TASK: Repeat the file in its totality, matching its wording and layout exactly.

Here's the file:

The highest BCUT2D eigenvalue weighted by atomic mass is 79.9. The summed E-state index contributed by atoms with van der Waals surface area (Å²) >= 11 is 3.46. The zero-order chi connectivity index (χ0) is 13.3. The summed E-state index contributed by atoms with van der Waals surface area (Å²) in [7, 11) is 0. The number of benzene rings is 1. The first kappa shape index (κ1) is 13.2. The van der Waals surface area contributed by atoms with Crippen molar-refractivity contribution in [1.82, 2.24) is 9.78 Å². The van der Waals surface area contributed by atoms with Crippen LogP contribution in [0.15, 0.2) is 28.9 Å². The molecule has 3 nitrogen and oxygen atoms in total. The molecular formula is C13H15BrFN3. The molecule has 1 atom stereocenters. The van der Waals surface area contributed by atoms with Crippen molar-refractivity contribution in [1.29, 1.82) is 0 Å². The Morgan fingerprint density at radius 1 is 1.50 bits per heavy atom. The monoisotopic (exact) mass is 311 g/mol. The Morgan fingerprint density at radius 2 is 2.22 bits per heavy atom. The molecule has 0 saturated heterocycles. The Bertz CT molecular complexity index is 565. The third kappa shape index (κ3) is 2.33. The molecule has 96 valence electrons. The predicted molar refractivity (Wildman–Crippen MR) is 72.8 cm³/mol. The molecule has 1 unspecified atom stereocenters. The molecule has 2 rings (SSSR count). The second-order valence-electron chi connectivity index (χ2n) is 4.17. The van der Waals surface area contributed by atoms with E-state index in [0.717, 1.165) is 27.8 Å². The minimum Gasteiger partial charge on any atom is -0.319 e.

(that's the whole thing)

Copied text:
The highest BCUT2D eigenvalue weighted by atomic mass is 79.9. The summed E-state index contributed by atoms with van der Waals surface area (Å²) >= 11 is 3.46. The zero-order chi connectivity index (χ0) is 13.3. The summed E-state index contributed by atoms with van der Waals surface area (Å²) in [7, 11) is 0. The number of benzene rings is 1. The first kappa shape index (κ1) is 13.2. The van der Waals surface area contributed by atoms with Crippen molar-refractivity contribution in [1.82, 2.24) is 9.78 Å². The van der Waals surface area contributed by atoms with Crippen LogP contribution in [0.15, 0.2) is 28.9 Å². The molecule has 3 nitrogen and oxygen atoms in total. The molecular formula is C13H15BrFN3. The molecule has 1 atom stereocenters. The van der Waals surface area contributed by atoms with Crippen molar-refractivity contribution in [1.29, 1.82) is 0 Å². The Morgan fingerprint density at radius 1 is 1.50 bits per heavy atom. The monoisotopic (exact) mass is 311 g/mol. The Morgan fingerprint density at radius 2 is 2.22 bits per heavy atom. The molecule has 0 saturated heterocycles. The Bertz CT molecular complexity index is 565. The third kappa shape index (κ3) is 2.33. The molecule has 96 valence electrons. The predicted molar refractivity (Wildman–Crippen MR) is 72.8 cm³/mol. The molecule has 1 unspecified atom stereocenters. The molecule has 2 rings (SSSR count). The second-order valence-electron chi connectivity index (χ2n) is 4.17. The van der Waals surface area contributed by atoms with E-state index in [0.717, 1.165) is 27.8 Å². The minimum Gasteiger partial charge on any atom is -0.319 e.